Professor Thomas Adams asked his student’s personal political questions that raised tensions in his Public Speaking class. 

During the first week of school, Professor Adams sent his students a “Getting to know you questionnaire” Google form. The google form included a place for your first and last name as well as basic icebreaker questions like “Dream Vacation?” or “Favorite late-night snack?”. 

It then leads into a multiple choice question “Black Lives Matter” with the options being “true”, “false”, “it depends”, “blue lives matter”, “all lives matter”, and “seriously there is only one acceptable response here”. More questions follow asking “Do you consider yourself a feminist?”, “Is Fox News a reputable news source?”, “Donald Trump is honest in his communication T/F”. 

Adams addresses the politics in his classroom, “Most students don’t considerably like politics. But if any students have ever maybe had a conversation with a roommate about who’s taking out the garbage, that’s politics. So in that sense yeah [we talk about politics in the classroom].” 

Professor Adams’ Google form questionnaire

One question stood out, “Donald Trump Lost the Election” which gave only one answer – true, and the only required question on the “questionnaire.” 

In response to this question, Bud Mallard stated “He forced us to answer it, it was like ripping out your own voice. You know, like putting tape over your mouth even though you were trying to say something else, they just slapped tape over it.” 

Professor Adams’ Google form questionnaire

Bud Mallard is a student of Adams’ who enjoys the class and believes he was trying to give a nudge to his students in order to make them feel more comfortable about controversial topics. 

As Mallard goes on to say, “That’s why I like Thomas Adams so much is because he forces you to do it. Because I think some people need that push. I don’t think that google form was okay, but everything else he does is good and he is very good with getting us to talk.”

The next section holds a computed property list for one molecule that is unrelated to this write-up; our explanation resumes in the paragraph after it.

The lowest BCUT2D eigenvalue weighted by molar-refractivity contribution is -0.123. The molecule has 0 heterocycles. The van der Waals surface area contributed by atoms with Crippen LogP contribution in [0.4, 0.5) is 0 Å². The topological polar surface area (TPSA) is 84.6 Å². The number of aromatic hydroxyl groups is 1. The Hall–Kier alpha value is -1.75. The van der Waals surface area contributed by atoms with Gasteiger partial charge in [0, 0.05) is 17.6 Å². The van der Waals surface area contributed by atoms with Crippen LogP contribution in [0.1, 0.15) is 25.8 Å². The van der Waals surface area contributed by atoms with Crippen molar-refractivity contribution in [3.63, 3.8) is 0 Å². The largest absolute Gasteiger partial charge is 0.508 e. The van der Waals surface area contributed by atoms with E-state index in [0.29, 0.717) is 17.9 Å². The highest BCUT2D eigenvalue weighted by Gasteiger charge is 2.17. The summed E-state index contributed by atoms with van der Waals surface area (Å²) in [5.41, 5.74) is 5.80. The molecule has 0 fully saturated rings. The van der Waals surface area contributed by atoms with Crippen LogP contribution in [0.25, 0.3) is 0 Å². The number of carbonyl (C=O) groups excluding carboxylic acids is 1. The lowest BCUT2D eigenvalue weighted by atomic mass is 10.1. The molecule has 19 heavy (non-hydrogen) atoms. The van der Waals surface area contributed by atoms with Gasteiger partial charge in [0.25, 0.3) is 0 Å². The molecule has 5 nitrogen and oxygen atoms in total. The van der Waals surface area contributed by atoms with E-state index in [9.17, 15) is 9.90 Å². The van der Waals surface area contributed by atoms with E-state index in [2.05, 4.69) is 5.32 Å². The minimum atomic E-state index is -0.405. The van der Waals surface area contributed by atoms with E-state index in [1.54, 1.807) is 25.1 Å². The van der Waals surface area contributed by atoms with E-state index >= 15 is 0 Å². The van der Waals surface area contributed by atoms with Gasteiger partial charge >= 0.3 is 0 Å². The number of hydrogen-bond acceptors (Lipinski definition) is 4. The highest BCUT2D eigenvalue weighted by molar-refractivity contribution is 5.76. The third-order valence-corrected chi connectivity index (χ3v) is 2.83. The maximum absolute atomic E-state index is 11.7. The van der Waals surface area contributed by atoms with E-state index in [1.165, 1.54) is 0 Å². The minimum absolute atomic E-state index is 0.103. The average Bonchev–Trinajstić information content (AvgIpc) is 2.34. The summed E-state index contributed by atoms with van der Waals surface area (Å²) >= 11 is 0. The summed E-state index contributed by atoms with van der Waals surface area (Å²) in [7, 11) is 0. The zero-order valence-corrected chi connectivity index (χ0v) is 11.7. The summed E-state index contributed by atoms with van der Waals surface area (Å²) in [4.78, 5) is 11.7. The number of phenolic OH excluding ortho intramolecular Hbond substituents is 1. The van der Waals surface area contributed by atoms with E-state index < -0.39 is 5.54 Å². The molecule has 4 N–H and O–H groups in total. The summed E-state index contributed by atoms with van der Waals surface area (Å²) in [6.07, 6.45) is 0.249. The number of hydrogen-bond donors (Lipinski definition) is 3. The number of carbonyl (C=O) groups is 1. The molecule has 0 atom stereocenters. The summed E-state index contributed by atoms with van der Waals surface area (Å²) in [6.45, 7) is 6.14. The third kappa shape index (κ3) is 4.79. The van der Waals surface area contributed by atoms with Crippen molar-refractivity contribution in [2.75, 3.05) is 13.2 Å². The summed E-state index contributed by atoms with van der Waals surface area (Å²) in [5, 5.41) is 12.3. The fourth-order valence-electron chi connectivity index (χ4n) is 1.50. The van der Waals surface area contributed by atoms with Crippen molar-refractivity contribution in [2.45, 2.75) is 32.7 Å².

A few more questions into the form Adams has his students go onto Political Compass and take a test to “Find out where you stand on the political compass” the website explains. After the test Adams redirects his students to the form to submit their scores. This was not a required response but the sharing of personal political ideologies stimulated more anxiety within individual students. 

An additional student in the class Tommy Vetrovsky felt overwhelmingly uncomfortable by the form. So much so, an hour later he dropped out of the class. When Vetrovsky saw the form his immediate reaction was “What the f**k!” He shared that he was ticked off after reading it explaining “I was confused on how my political view affects how others think.” 

Asking Adams about the first week of school and how he integrates his new students into the classroom to feel comfortable, he “Creates a welcome space. I make sure that students see the school as a safe space created for them.” 

“I dropped the class because I could tell [Thomas Adams’] political views and assumed if he knew mine, I was going to be mistreated. I don’t understand how getting to know someone is political views. I don’t want to be singled out.” Vetrovsky continued. 

This then brought on the ethical questions regarding politics being in the classroom. 

The National Education Association has a “Code of Ethics for Educators” where they outline in their first principle “The Commitment to the Student.” Marking eight points to which the educator has to fulfill their obligation to the student. 

Following these outlined ethics, numbers two, five, and six have been breached by Adams. 

We see number two infringed upon by denying students access to skip the mandatory “Trump lost the election” question, only offering his students one varying viewpoint. 

Number five was violated from the “Black Lives Matters” question as to which Adams noted, “Seriously, there is only one acceptable response here.” Students who disagree with Adams are presented with embarrassment if they do not agree with him. 

Number six was defied by discrimination on the basis of political beliefs. Identifying again with the “Black Lives Matter” question and Adams’ comment. 

We see all these to be true by Vetrovsky immediately dropping out of the class. He experienced the feeling of embarrassment and his political beliefs being discriminated against. Vetrovsky even stated, “I don’t want to be singled out.”

For Vetrovsky it was made clear it was an uncomfortable learning environment he didn’t feel welcome in. Mallard agrees that the google form was out of left field that made him uncomfortable to an extent but that Adams’ uses it to help the students grow in a variety of topics.  

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